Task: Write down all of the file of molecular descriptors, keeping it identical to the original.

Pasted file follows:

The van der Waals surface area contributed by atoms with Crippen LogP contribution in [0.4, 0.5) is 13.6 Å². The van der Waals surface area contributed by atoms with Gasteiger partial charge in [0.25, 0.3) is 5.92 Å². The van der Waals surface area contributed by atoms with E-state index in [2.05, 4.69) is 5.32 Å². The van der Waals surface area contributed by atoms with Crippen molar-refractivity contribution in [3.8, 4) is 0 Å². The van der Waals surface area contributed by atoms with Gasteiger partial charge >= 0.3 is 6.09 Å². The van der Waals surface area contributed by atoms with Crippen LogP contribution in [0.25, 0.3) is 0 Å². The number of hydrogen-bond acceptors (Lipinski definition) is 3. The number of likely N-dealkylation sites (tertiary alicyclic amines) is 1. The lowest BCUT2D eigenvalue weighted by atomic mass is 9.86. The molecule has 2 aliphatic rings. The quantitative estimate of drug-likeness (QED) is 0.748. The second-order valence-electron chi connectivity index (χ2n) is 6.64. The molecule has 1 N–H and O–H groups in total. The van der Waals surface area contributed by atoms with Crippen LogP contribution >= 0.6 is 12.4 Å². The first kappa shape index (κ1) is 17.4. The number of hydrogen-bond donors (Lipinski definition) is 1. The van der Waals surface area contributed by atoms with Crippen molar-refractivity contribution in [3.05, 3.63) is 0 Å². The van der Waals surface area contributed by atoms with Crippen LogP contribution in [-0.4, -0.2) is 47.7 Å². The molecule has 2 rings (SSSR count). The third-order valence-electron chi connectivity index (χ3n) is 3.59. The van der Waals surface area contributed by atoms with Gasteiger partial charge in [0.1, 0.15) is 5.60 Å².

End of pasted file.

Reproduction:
The van der Waals surface area contributed by atoms with Crippen LogP contribution in [0.4, 0.5) is 13.6 Å². The van der Waals surface area contributed by atoms with Gasteiger partial charge in [0.25, 0.3) is 5.92 Å². The van der Waals surface area contributed by atoms with E-state index in [2.05, 4.69) is 5.32 Å². The van der Waals surface area contributed by atoms with Crippen molar-refractivity contribution in [3.8, 4) is 0 Å². The van der Waals surface area contributed by atoms with Gasteiger partial charge >= 0.3 is 6.09 Å². The van der Waals surface area contributed by atoms with Crippen LogP contribution in [0.25, 0.3) is 0 Å². The number of hydrogen-bond acceptors (Lipinski definition) is 3. The number of likely N-dealkylation sites (tertiary alicyclic amines) is 1. The lowest BCUT2D eigenvalue weighted by atomic mass is 9.86. The molecule has 2 aliphatic rings. The quantitative estimate of drug-likeness (QED) is 0.748. The second-order valence-electron chi connectivity index (χ2n) is 6.64. The molecule has 1 N–H and O–H groups in total. The van der Waals surface area contributed by atoms with Crippen LogP contribution >= 0.6 is 12.4 Å². The first kappa shape index (κ1) is 17.4. The number of hydrogen-bond donors (Lipinski definition) is 1. The van der Waals surface area contributed by atoms with Crippen molar-refractivity contribution in [3.05, 3.63) is 0 Å². The van der Waals surface area contributed by atoms with Crippen LogP contribution in [-0.4, -0.2) is 47.7 Å². The molecule has 2 rings (SSSR count). The third-order valence-electron chi connectivity index (χ3n) is 3.59. The van der Waals surface area contributed by atoms with Gasteiger partial charge in [0.1, 0.15) is 5.60 Å².